While the boys sleep, they turn salty. What’s left of their day’s play and tears rises out of their pores, and every morning when I open the door to their room I’m greeted by their salty dreams. Lucy sleeps there too (it’s a proper sleeping cave), so there can be a touch of the dog-closed-up-in-a-room-for-eight-hours thing, but heck, boys and dogs go together.
The world’s gone golden in this part of O-H-I-O, which is maybe why my sense of all things feels particularly intense. I suppose it’s a good thing I don’t experience the world like this all of the time; I imagine that could exhaust a person, which makes me think about Jonah and his fellow autistics living about in the world. Rather than feel less—which is how autism was/is mistakenly characterized so often—I’m pretty sure he feels more. Of everything. What a charge that must be. Exciting, stimulating, consuming, taxing. Did I say overwhelming?
Our days have been a mix of that intense charge and the ever-need to plow to the end of the row. Good things are happening that I don’t have words to express. Autumn is a working season. Besides the day-to-day maintenance that life requires—laundry, meals, school drop-offs and pick-ups, cleaning (dog hair dog hair dog hair) and toilet mop-ups (when will the G stop missing the hole?)—there’s the obvious winter preparation. The boys and I cleared the vegetable garden and started dumping leaves to compost (So Much Better than Bagging). I had a date with the weed whacker and cleared the native garden John planted out back to stave off the flood waters that inevitably drain their way into our basement otherwise.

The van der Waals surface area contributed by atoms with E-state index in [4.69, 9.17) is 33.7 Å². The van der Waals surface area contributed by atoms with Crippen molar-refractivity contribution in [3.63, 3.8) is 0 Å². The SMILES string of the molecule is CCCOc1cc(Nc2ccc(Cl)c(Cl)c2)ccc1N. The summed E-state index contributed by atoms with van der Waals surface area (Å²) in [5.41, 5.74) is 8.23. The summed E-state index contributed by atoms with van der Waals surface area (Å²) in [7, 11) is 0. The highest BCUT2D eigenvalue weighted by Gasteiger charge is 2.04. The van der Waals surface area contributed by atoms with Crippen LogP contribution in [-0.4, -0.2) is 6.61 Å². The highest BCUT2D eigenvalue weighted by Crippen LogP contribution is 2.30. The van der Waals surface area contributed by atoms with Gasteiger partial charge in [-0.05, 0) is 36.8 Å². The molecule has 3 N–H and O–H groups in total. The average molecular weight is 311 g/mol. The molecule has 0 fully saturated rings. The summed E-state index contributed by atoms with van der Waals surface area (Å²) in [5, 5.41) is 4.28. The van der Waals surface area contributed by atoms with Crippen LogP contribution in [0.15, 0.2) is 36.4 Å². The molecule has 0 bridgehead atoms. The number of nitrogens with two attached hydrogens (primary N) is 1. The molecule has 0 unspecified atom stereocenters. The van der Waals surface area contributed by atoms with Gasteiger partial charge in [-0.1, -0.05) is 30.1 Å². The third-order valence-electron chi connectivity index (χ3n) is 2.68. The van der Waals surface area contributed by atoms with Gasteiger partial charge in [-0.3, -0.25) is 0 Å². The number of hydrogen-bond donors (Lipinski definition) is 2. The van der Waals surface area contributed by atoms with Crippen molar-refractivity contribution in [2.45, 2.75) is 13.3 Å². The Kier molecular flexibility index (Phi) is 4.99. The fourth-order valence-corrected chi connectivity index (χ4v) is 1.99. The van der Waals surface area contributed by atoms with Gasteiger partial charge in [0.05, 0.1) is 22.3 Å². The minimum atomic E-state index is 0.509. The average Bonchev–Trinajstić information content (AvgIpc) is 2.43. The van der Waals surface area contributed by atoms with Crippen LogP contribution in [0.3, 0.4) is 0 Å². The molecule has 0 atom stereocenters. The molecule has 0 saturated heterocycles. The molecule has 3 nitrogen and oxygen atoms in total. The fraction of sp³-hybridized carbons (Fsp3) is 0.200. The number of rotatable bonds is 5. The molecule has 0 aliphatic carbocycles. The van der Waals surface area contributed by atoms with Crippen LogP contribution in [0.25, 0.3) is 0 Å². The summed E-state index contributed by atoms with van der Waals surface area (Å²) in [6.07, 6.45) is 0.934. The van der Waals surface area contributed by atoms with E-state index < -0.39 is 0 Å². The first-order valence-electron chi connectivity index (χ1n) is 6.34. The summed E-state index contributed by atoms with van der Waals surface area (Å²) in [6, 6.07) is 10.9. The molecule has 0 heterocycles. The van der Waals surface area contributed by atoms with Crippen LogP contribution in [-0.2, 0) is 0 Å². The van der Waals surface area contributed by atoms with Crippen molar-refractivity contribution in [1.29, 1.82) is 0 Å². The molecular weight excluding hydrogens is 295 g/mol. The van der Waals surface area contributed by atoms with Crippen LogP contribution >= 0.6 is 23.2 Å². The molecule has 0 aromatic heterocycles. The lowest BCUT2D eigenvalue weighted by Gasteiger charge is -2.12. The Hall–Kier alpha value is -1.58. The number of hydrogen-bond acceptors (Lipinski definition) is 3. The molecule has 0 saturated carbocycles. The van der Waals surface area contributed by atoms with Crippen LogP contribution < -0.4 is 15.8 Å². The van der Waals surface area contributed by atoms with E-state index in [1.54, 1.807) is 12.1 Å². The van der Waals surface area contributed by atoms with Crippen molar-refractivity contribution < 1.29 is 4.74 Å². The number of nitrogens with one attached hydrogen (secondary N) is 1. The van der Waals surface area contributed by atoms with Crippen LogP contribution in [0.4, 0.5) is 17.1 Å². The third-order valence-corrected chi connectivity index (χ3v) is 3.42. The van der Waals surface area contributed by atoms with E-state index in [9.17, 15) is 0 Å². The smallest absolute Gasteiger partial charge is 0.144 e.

Something I’ve noticed, something I’m wondering: the way the wind pools all manner of detritus in the same places—a dip in the sidewalk leading up to the house; up against the back wall of the house on the other side of the black iron gate; along a 2′ x 4′ stretch of the driveway up against the north/south fence; to the west of Denny’s maple, to the north and south of our stand of pines (the tallest of which Gabriel discovered he could climb this week).
I drift back to the same nooks and sinkholes. There’s nothing particularly profound in that, though acknowledging the reality of my own drift might be useful, if only to stave off the inevitable hypocrisy. The detritus still collects—the better to gather it in for garden compost. What if a small hundred deaths can make something grow? Which Fr. Nicholas said this morning is the miracle of salvation.
Like I said, don’t quite have the words. I’m reaching but still scattered. Better to continue putting my hand to the rake in the yard. These salty boys want to jump, and I like how it feels like Kansas a little, with the wind whipping us around.